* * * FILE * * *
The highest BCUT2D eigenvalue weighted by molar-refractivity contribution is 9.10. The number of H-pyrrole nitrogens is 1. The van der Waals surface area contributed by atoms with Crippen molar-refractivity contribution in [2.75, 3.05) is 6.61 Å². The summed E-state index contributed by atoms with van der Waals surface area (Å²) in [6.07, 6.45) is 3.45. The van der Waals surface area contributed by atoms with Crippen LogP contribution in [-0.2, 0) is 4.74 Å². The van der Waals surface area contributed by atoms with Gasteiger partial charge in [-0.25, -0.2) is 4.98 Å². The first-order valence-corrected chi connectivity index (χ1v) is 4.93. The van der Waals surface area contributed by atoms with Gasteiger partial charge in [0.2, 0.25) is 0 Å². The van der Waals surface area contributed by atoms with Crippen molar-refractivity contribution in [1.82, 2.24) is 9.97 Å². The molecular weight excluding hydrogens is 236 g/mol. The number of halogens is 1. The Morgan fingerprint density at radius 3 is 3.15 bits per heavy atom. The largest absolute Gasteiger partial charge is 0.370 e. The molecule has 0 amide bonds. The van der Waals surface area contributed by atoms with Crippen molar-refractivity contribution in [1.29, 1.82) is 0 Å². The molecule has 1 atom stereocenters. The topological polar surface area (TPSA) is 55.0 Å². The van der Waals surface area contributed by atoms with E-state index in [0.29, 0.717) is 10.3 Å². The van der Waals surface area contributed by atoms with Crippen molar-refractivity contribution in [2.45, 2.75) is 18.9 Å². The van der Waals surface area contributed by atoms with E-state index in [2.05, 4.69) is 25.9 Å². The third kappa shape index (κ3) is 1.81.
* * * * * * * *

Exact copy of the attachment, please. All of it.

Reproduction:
The highest BCUT2D eigenvalue weighted by molar-refractivity contribution is 9.10. The number of H-pyrrole nitrogens is 1. The van der Waals surface area contributed by atoms with Crippen molar-refractivity contribution in [2.75, 3.05) is 6.61 Å². The summed E-state index contributed by atoms with van der Waals surface area (Å²) in [6.07, 6.45) is 3.45. The van der Waals surface area contributed by atoms with Crippen LogP contribution in [-0.2, 0) is 4.74 Å². The van der Waals surface area contributed by atoms with Gasteiger partial charge in [-0.25, -0.2) is 4.98 Å². The first-order valence-corrected chi connectivity index (χ1v) is 4.93. The van der Waals surface area contributed by atoms with Gasteiger partial charge in [0.2, 0.25) is 0 Å². The van der Waals surface area contributed by atoms with Crippen molar-refractivity contribution in [1.82, 2.24) is 9.97 Å². The molecular weight excluding hydrogens is 236 g/mol. The number of halogens is 1. The Morgan fingerprint density at radius 3 is 3.15 bits per heavy atom. The largest absolute Gasteiger partial charge is 0.370 e. The molecule has 0 amide bonds. The van der Waals surface area contributed by atoms with Crippen molar-refractivity contribution in [1.29, 1.82) is 0 Å². The molecule has 1 atom stereocenters. The topological polar surface area (TPSA) is 55.0 Å². The van der Waals surface area contributed by atoms with E-state index in [0.29, 0.717) is 10.3 Å². The van der Waals surface area contributed by atoms with Crippen molar-refractivity contribution in [2.45, 2.75) is 18.9 Å². The van der Waals surface area contributed by atoms with E-state index in [2.05, 4.69) is 25.9 Å². The third kappa shape index (κ3) is 1.81.